Win a copy of Head First Android this week in the Android forum!
  • Post Reply Bookmark Topic Watch Topic
  • New Topic
programming forums Java Mobile Certification Databases Caching Books Engineering Micro Controllers OS Languages Paradigms IDEs Build Tools Frameworks Application Servers Open Source This Site Careers Other Pie Elite all forums
this forum made possible by our volunteer staff, including ...
Marshals:
  • Tim Cooke
  • Campbell Ritchie
  • Paul Clapham
  • Ron McLeod
  • Liutauras Vilda
Sheriffs:
  • Jeanne Boyarsky
  • Rob Spoor
  • Bear Bibeault
Saloon Keepers:
  • Jesse Silverman
  • Tim Moores
  • Stephan van Hulst
  • Tim Holloway
  • Carey Brown
Bartenders:
  • Piet Souris
  • Al Hobbs
  • salvin francis

For the Love of Loops!

 
Greenhorn
Posts: 15
  • Mark post as helpful
  • send pies
    Number of slices to send:
    Optional 'thank-you' note:
  • Quote
  • Report post to moderator
Hi All,
Before you look at my code, let me warn you that I know it's a mess...I'm suppose to create a very simple calculator that uses command line parameters. I'm not suppose to use any exception handlers but it is suppose to display a message when one of the operands is not an integer or if there are less or more than three args.
I've got all sorts of "if" loops going on. It compiles but is not running properly. Any guidance would be appreciated.
public class ExceptDemo1b
{
//Main Method with three arguments
//args[0]: operator
//args[1]: operand1
//args[2]: operand2
public static void main(String[] args)
{
//Declare and initialize variables
int result = 0;
int operand1 = Integer.parseInt(args[1]);
int operand2 = Integer.parseInt(args[2]);
if (args.length != 3)
{
System.out.println("Usage: java Calculator operator operand1 operand2");
System.exit(0);
}
if((operand1 >= 0) || (operand1 < 0))
{
switch (args[0].charAt(0))
{
case '+': result = Integer.parseInt(args[1]) +
Integer.parseInt(args[2]);
break;
case '-': result = Integer.parseInt(args[1]) -
Integer.parseInt(args[2]);
break;

case '*': result = Integer.parseInt(args[1]) *
Integer.parseInt(args[2]);
break;
case '/': result = Integer.parseInt(args[1]) /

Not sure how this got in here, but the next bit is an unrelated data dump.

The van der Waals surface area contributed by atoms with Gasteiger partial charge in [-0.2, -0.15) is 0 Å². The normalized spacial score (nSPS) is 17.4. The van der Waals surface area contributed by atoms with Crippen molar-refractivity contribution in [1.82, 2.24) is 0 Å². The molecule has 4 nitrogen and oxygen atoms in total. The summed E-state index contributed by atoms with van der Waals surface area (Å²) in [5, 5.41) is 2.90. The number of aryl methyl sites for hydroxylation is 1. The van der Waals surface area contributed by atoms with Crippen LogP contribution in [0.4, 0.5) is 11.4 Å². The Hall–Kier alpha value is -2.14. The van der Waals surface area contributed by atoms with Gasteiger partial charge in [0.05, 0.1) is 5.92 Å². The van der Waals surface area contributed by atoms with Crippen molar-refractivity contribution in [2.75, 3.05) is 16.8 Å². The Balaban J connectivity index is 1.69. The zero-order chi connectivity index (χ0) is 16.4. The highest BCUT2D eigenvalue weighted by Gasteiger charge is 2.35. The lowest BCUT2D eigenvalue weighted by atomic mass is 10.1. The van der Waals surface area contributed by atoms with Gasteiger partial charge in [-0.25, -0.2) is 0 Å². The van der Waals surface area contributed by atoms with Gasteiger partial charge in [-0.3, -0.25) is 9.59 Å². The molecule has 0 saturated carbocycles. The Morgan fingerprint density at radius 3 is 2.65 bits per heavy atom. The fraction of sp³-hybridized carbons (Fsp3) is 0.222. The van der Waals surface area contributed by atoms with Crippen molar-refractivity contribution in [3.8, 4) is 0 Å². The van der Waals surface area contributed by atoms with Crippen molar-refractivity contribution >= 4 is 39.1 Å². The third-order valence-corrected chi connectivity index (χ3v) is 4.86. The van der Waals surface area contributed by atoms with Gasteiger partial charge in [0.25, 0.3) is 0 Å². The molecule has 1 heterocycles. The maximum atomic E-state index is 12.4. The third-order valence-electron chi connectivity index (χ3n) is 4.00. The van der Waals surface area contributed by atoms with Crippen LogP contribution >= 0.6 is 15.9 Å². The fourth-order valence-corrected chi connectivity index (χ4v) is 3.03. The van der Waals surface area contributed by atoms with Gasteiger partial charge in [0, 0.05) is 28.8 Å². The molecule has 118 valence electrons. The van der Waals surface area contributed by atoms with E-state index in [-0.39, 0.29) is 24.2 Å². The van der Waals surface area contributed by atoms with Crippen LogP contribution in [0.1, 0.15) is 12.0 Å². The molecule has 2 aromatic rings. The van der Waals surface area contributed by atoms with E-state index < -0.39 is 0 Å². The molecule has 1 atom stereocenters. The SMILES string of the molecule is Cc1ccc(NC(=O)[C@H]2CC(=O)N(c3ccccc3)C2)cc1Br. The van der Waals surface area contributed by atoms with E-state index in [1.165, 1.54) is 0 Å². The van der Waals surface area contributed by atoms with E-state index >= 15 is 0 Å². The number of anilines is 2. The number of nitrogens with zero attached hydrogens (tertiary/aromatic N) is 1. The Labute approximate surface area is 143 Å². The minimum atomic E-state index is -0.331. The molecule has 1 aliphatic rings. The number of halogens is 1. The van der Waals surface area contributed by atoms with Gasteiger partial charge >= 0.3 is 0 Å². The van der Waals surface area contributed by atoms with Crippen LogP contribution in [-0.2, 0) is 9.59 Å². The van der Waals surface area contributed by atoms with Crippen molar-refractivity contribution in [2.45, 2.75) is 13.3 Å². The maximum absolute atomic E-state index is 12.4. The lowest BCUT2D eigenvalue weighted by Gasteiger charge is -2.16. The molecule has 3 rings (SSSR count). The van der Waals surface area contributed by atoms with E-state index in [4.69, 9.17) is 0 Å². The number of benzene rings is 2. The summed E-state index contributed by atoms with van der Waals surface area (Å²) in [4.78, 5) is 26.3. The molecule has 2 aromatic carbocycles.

Integer.parseInt(args[2]);
}
//Display the result
System.out.println(args[1]+ ' ' +args[0]+ ' ' +args[2]+ "=" +result);
}
else
{
System.out.println("Wrong input " + operand1);
System.exit(0);
}
if ((operand2 >= 0) || (operand2 < 0))

switch (args[0].charAt(0))
{
case '+': result = Integer.parseInt(args[1]) +
Integer.parseInt(args[2]);
break;
case '-': result = Integer.parseInt(args[1]) -
Integer.parseInt(args[2]);
break;

case '*': result = Integer.parseInt(args[1]) *
Integer.parseInt(args[2]);
break;
case '/': result = Integer.parseInt(args[1]) /
Integer.parseInt(args[2]);
}
//Display the result
System.out.println(args[1]+ ' ' +args[0]+ ' ' +args[2]+ "=" +result);


System.out.println("Wrong input " + operand2);
System.exit(0);
}
}
Thanks,
Marie
 
Greenhorn
Posts: 8
  • Mark post as helpful
  • send pies
    Number of slices to send:
    Optional 'thank-you' note:
  • Quote
  • Report post to moderator
Hi Marie
Here are some things I found by a rapid check of your code:
1 - check the number of arguments at the very beggining of the program.
2 - keep your main clean (ie: put the large chunk of code in a method)
3 - watch for illegal operation (divide by zero)
4 - you declared variables operand1 and operand2 but still use parseInt() in program. Why ?
5 - you calculate the results twice
6 - indent you code and yo will see why it always write "Wrong input at the end"
In the future, try to avoid big chunks of unclean code in forum topics. People have more chance to reply if they can answer rapidly.
Francois
 
Greenhorn
Posts: 9
  • Mark post as helpful
  • send pies
    Number of slices to send:
    Optional 'thank-you' note:
  • Quote
  • Report post to moderator
hi marie,
first, it seems that there is a general problem with the '*'-operator as argument (at least at windows), other operators work.
your program calculates everything twice because both expressions
if((operand1 >= 0) || (operand1 < 0)) and
if ((operand2 >= 0) || (operand2 < 0))
are always true.
the 'wrong input' message is always printed because it is not included into an else-statement.
nils
reply
    Bookmark Topic Watch Topic
  • New Topic